9. To: Stuart

    Did you look at ContextUtil.SetAbort()? I believe this is what you are looking for.

    See more info at

  10. Krishna says:

    Thanks Florin, I have submitted the code in the link provided..the subject is "System.Transactions Sample Code that throws Exception..See note on Blog" let me know if you need more information..

    how to check the consistency of the transaction?..say a child class has set the transaction scope consistent flag to it possible to check this in the parent class after the call to the child??..

    on the note on there special attribute that we need to inherit from to make the transaction scopes transparent on a method or a class??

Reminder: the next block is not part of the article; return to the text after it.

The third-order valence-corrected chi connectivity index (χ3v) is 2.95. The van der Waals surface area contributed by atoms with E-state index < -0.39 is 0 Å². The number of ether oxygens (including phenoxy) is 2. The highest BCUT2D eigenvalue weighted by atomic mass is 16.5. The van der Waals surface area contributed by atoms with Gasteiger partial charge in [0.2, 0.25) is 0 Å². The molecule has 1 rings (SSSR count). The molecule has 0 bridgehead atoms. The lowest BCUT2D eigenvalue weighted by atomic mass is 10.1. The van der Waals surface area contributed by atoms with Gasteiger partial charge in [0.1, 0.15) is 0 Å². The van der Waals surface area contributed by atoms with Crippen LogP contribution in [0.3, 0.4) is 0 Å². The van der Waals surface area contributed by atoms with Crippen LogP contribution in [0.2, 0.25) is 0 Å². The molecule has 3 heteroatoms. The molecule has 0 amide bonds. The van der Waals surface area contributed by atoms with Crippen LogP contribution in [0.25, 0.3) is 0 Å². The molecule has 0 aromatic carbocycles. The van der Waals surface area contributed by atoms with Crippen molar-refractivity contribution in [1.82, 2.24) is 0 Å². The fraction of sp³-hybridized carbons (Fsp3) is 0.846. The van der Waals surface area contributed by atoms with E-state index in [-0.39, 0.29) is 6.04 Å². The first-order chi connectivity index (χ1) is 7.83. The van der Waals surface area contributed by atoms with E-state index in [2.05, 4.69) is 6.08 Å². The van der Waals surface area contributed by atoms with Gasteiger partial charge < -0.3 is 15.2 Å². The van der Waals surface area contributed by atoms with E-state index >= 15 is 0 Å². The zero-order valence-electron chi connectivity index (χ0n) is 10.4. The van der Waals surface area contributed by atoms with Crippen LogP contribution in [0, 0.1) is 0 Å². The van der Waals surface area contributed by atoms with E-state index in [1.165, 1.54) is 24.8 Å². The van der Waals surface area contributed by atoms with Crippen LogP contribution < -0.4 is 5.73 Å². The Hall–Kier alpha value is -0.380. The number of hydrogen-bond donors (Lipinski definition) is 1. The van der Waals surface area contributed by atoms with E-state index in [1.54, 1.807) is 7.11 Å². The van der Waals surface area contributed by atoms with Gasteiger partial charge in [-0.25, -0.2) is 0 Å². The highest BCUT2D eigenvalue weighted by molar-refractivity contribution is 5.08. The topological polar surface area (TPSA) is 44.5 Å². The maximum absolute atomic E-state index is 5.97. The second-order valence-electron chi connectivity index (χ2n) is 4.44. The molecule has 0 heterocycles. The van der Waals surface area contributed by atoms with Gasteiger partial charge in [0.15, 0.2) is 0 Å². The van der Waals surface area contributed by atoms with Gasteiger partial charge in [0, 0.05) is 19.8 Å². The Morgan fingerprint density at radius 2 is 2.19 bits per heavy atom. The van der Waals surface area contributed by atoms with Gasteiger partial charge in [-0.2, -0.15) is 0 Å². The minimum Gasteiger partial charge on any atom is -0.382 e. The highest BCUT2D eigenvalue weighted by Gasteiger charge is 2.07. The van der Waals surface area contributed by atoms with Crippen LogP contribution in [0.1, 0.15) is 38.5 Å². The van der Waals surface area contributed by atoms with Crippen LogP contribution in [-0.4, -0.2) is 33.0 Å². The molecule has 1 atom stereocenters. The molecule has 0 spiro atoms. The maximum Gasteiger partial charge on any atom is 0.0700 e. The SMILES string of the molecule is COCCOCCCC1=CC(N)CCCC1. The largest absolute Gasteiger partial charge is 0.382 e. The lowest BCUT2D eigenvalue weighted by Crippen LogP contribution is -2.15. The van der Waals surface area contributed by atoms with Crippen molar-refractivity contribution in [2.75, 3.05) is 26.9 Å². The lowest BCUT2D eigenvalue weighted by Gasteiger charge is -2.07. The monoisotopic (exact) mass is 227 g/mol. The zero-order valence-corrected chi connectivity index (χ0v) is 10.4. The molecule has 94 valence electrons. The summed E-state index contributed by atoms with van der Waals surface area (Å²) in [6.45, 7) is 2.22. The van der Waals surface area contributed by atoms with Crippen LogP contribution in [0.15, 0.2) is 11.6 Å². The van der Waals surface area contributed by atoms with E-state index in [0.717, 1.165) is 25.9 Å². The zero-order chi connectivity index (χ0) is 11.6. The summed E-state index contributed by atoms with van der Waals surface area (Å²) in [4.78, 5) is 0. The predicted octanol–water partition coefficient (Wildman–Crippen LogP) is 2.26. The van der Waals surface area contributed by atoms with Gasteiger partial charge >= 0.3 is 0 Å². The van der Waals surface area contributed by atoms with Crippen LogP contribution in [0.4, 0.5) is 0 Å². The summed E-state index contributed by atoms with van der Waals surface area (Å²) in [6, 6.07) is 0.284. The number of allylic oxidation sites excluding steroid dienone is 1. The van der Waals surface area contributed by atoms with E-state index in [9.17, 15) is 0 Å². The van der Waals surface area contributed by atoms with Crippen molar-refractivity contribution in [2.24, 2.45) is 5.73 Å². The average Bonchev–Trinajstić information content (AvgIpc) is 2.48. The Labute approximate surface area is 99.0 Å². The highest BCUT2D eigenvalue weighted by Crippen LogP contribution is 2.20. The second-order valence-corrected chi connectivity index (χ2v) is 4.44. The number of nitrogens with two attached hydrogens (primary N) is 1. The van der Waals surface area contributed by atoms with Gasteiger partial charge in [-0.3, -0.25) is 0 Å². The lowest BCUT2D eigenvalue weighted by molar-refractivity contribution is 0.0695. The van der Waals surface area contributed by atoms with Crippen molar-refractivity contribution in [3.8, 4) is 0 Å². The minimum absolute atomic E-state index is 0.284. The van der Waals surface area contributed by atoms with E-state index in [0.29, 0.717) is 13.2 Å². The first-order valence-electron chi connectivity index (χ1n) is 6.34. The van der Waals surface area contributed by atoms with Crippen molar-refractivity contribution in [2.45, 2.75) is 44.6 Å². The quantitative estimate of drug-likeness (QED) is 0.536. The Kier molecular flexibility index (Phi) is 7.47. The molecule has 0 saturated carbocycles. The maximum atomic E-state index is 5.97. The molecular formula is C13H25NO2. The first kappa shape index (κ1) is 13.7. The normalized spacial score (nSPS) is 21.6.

11. xdev says:

    Ping Back来自

  12. Mike says:

    Hey All,

    Using Beta 2 of VS2005 and I’m attempting to use transaction scope in the business layer with no success. Seems to work ok on XP but when we run in a Windows 2003 environment, it fails with access denied.

    Any ideas?


  13. florinlazar says:

    To Mike: It’s unusual to get an access denied. I don’t know of any case when System.Transactions or DTC return "Access Denied". You should post more details about your scenario.

  14. hbzhang says:

    When two connections opened in the same transactionscope, it triggers a DTC transaction, not a local transaction, even if two connections point to the same database. I use win2003 and sql2005 with .net 2.0 beta 2.

    Is this behaviour as designed?


  15. Jesús says:

    I have the same trouble than Mike (see post on Thursday, September 15, 2005 11:24 AM) with the System.Transacions.